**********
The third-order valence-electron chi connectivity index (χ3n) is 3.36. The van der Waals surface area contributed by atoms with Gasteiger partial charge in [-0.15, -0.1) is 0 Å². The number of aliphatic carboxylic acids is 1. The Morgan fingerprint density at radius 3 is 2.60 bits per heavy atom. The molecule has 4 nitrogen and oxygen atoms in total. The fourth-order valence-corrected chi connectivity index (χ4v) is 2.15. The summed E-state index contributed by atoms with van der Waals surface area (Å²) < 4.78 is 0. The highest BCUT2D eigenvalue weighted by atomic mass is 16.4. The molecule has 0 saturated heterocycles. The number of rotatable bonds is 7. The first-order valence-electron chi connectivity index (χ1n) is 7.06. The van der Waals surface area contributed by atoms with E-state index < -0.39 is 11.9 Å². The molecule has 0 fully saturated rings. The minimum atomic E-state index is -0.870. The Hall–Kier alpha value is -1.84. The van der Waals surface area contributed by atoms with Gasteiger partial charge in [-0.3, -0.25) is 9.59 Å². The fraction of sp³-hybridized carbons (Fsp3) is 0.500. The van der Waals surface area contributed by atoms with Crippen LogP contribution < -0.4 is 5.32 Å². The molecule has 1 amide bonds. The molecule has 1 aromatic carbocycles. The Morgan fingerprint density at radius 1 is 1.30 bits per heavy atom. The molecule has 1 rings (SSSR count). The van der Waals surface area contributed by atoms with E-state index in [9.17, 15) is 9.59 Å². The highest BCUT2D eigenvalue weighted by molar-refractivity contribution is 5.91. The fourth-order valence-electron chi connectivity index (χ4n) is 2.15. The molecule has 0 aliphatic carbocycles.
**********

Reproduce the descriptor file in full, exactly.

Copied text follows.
The third-order valence-electron chi connectivity index (χ3n) is 3.36. The van der Waals surface area contributed by atoms with Gasteiger partial charge in [-0.15, -0.1) is 0 Å². The number of aliphatic carboxylic acids is 1. The Morgan fingerprint density at radius 3 is 2.60 bits per heavy atom. The molecule has 4 nitrogen and oxygen atoms in total. The fourth-order valence-corrected chi connectivity index (χ4v) is 2.15. The summed E-state index contributed by atoms with van der Waals surface area (Å²) < 4.78 is 0. The highest BCUT2D eigenvalue weighted by atomic mass is 16.4. The molecule has 0 saturated heterocycles. The number of rotatable bonds is 7. The first-order valence-electron chi connectivity index (χ1n) is 7.06. The van der Waals surface area contributed by atoms with E-state index < -0.39 is 11.9 Å². The molecule has 0 fully saturated rings. The minimum atomic E-state index is -0.870. The Hall–Kier alpha value is -1.84. The van der Waals surface area contributed by atoms with Gasteiger partial charge in [-0.3, -0.25) is 9.59 Å². The fraction of sp³-hybridized carbons (Fsp3) is 0.500. The van der Waals surface area contributed by atoms with Crippen LogP contribution < -0.4 is 5.32 Å². The molecule has 1 amide bonds. The molecule has 1 aromatic carbocycles. The Morgan fingerprint density at radius 1 is 1.30 bits per heavy atom. The molecule has 1 rings (SSSR count). The van der Waals surface area contributed by atoms with E-state index in [9.17, 15) is 9.59 Å². The highest BCUT2D eigenvalue weighted by molar-refractivity contribution is 5.91. The fourth-order valence-electron chi connectivity index (χ4n) is 2.15. The molecule has 0 aliphatic carbocycles.